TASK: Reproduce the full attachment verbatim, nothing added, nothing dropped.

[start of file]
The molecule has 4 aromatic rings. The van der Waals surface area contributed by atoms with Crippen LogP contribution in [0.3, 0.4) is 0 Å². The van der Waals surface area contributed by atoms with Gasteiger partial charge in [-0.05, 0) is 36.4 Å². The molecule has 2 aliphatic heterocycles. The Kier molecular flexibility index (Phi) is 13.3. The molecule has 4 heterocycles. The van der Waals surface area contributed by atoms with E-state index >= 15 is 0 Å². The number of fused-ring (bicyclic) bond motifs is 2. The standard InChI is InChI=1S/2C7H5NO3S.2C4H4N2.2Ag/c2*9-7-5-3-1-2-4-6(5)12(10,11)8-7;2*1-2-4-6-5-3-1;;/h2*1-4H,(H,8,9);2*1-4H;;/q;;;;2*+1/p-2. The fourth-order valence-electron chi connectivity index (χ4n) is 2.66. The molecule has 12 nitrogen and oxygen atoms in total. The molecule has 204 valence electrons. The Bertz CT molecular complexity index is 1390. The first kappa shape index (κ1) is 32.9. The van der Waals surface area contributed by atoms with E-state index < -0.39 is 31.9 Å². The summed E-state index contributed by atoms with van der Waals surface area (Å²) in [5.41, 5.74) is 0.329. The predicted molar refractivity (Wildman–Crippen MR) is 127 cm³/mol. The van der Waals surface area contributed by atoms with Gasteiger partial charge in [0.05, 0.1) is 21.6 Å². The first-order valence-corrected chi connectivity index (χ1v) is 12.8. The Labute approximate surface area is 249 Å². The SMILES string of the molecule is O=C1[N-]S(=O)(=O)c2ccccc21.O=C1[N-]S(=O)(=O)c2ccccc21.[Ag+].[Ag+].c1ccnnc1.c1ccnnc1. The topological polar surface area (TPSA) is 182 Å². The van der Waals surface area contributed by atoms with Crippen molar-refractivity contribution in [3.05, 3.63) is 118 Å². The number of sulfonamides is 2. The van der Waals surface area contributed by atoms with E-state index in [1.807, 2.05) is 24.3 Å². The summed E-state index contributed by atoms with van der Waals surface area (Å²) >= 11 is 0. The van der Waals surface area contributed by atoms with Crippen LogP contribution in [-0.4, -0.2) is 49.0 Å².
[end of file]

The molecule has 4 aromatic rings. The van der Waals surface area contributed by atoms with Crippen LogP contribution in [0.3, 0.4) is 0 Å². The van der Waals surface area contributed by atoms with Gasteiger partial charge in [-0.05, 0) is 36.4 Å². The molecule has 2 aliphatic heterocycles. The Kier molecular flexibility index (Phi) is 13.3. The molecule has 4 heterocycles. The van der Waals surface area contributed by atoms with E-state index >= 15 is 0 Å². The number of fused-ring (bicyclic) bond motifs is 2. The standard InChI is InChI=1S/2C7H5NO3S.2C4H4N2.2Ag/c2*9-7-5-3-1-2-4-6(5)12(10,11)8-7;2*1-2-4-6-5-3-1;;/h2*1-4H,(H,8,9);2*1-4H;;/q;;;;2*+1/p-2. The fourth-order valence-electron chi connectivity index (χ4n) is 2.66. The molecule has 12 nitrogen and oxygen atoms in total. The molecule has 204 valence electrons. The Bertz CT molecular complexity index is 1390. The first kappa shape index (κ1) is 32.9. The van der Waals surface area contributed by atoms with E-state index < -0.39 is 31.9 Å². The summed E-state index contributed by atoms with van der Waals surface area (Å²) in [5.41, 5.74) is 0.329. The predicted molar refractivity (Wildman–Crippen MR) is 127 cm³/mol. The van der Waals surface area contributed by atoms with Gasteiger partial charge in [0.05, 0.1) is 21.6 Å². The first-order valence-corrected chi connectivity index (χ1v) is 12.8. The Labute approximate surface area is 249 Å². The SMILES string of the molecule is O=C1[N-]S(=O)(=O)c2ccccc21.O=C1[N-]S(=O)(=O)c2ccccc21.[Ag+].[Ag+].c1ccnnc1.c1ccnnc1. The topological polar surface area (TPSA) is 182 Å². The van der Waals surface area contributed by atoms with Crippen molar-refractivity contribution in [3.05, 3.63) is 118 Å². The number of sulfonamides is 2. The van der Waals surface area contributed by atoms with E-state index in [1.807, 2.05) is 24.3 Å². The summed E-state index contributed by atoms with van der Waals surface area (Å²) >= 11 is 0. The van der Waals surface area contributed by atoms with Crippen LogP contribution in [-0.4, -0.2) is 49.0 Å².